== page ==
PCA Norms could be Eased for Some Better-Off Lenders
Relaxation to be available only to those that have shown big improvement in resolving bad loans
New Delhi: The finance ministry and the Reserve Bank of India are expected to soon work out some relaxation in the prompt corrective action (PCA) framework for stressed banks.
This will be available only to those lenders that have shown considerable improvement in addressing bad loans.
As of now, 11 state-run banks and one private lender are under the PCA framework, which prevents them from riskier lending and expanding branches, among other curbs, until they recover.
“We are not arguing for all banks but only for those where relaxation of norms will aid faster recovery,” said a government official aware of the deliberations. Some banks may be able to exit the PCA framework as early as February, the official said.
The government’s view is that the case for easing the curbs is stronger now, given that the lenders are well-capitalised after the latest tranche of capital infusion. “We have taken care of the capital needs. The banks have not only shown improvement on recoveries but have further de-risked their portfolios,” the official said.
Last month, the government gave an additional .₹ 41,000 crore to state-run lenders, enhancing the total recapitalisation in the current financial year to .₹ 1.06 lakh crore from .₹ 65,000 crore.
PCA kicks in when lenders breach any of the three key regulatory trigger points — capital to risk-weighted assets ratio, net non-performing assets and return on assets. It was decided at the November 19 meeting when Urjit Patel was governor that a subcommittee of the RBI’s board will look into the issue of relaxation of PCA.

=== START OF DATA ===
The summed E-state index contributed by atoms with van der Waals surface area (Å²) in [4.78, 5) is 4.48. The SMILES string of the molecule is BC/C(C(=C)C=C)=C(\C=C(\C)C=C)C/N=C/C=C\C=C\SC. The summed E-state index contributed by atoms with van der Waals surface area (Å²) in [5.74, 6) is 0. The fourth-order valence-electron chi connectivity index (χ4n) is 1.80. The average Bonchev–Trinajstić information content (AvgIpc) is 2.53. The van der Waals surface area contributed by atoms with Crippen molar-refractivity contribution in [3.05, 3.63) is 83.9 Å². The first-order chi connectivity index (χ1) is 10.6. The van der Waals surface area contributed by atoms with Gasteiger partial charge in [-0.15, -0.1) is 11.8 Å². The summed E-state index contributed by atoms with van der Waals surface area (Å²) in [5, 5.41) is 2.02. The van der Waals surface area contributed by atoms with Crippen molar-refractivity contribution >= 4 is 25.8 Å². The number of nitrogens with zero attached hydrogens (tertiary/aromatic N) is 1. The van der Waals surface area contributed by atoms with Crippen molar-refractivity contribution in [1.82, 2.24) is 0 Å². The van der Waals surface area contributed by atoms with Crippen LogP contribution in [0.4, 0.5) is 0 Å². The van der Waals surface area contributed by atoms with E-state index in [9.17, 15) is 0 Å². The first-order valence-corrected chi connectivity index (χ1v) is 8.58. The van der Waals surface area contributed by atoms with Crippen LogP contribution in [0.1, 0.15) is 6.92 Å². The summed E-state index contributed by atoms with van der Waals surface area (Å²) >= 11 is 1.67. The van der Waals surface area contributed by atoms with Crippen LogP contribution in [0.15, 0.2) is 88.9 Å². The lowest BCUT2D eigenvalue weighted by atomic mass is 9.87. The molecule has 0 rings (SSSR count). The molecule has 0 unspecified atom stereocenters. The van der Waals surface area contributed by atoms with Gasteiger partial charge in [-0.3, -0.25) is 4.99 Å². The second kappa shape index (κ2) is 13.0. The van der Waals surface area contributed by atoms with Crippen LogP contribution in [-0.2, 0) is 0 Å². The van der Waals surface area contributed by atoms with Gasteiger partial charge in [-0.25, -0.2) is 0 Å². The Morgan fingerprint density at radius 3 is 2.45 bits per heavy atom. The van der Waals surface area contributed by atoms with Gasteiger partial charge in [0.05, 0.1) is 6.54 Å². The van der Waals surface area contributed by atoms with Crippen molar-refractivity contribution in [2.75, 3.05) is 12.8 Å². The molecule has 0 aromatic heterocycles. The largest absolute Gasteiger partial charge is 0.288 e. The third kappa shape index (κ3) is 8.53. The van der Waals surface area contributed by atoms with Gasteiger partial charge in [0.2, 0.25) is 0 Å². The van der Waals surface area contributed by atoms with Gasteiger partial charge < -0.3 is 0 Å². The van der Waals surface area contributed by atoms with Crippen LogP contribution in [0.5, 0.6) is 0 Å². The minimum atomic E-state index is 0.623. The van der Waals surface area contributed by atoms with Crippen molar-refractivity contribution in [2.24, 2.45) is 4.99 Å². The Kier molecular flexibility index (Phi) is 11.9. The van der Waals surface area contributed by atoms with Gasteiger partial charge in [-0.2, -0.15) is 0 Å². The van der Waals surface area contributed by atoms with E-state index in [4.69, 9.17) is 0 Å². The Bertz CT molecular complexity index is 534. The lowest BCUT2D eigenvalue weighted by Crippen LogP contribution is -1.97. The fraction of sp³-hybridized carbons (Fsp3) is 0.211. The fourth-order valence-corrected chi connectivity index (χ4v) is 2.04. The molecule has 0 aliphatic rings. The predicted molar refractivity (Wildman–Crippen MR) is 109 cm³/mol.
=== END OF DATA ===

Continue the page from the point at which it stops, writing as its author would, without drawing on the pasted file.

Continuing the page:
It’s only now, post the holiday, and they come back in the New Year and we start engaging with them, we will get a sense of where they are. Negative chatter is never good because it creates doubt in everyone’s mind. But rather than microanalyse it, we are focused on capturing opportunity where we see it. It played out in Europe, where rather than back out during the slowdown, we over-invested and now that is paying dividends.
Has TCS put in any contingency plans to deal with a spending freeze?
Not really. The risk in all of this is that you get too overawed by the macro and then that negativity translates to your sales team. It is better to stay focused. We see demand and we are gearing up for that demand and participating. The discipline area is to run a high utilisation so that you are not carrying a bench. So if you are on a high utilisation when it dilutes, it’s fine. Then it is just a matter of carrying the bench a bit more and then tweaking the hiring for the future. So you have a time-bound problem and not a compounded problem. Other than that, for the macro part of it, we are not really positioning ourselves.
You have said TCS is betting on superior execution to return margins to the targeted band. Could you explain what exactly gives you the confidence ?
All elements of it. It is about project structuring. The idea is appropriate project structuring, identifying how to break down the task, what is the supportive quality management, what are the process frameworks you can leverage. We have our own process management tool that has integrated quality management and project management. So then other elements like keeping attrition low — that also keeps execution high because if you have a lot of churn in the team, that itself has a cost element — all of these are operational elements. From the intellectual asset perspective, it is solution accelerators, frameworks, knowledge management systems, an integrated service management system so they can seamlessly access people with different skill sets, a good training system… Then we have a delivery execution group — they provide oversight and intervention as required. There are a combination of process, tools, intellectual assets and organisation structure — all of these allow for superior execution.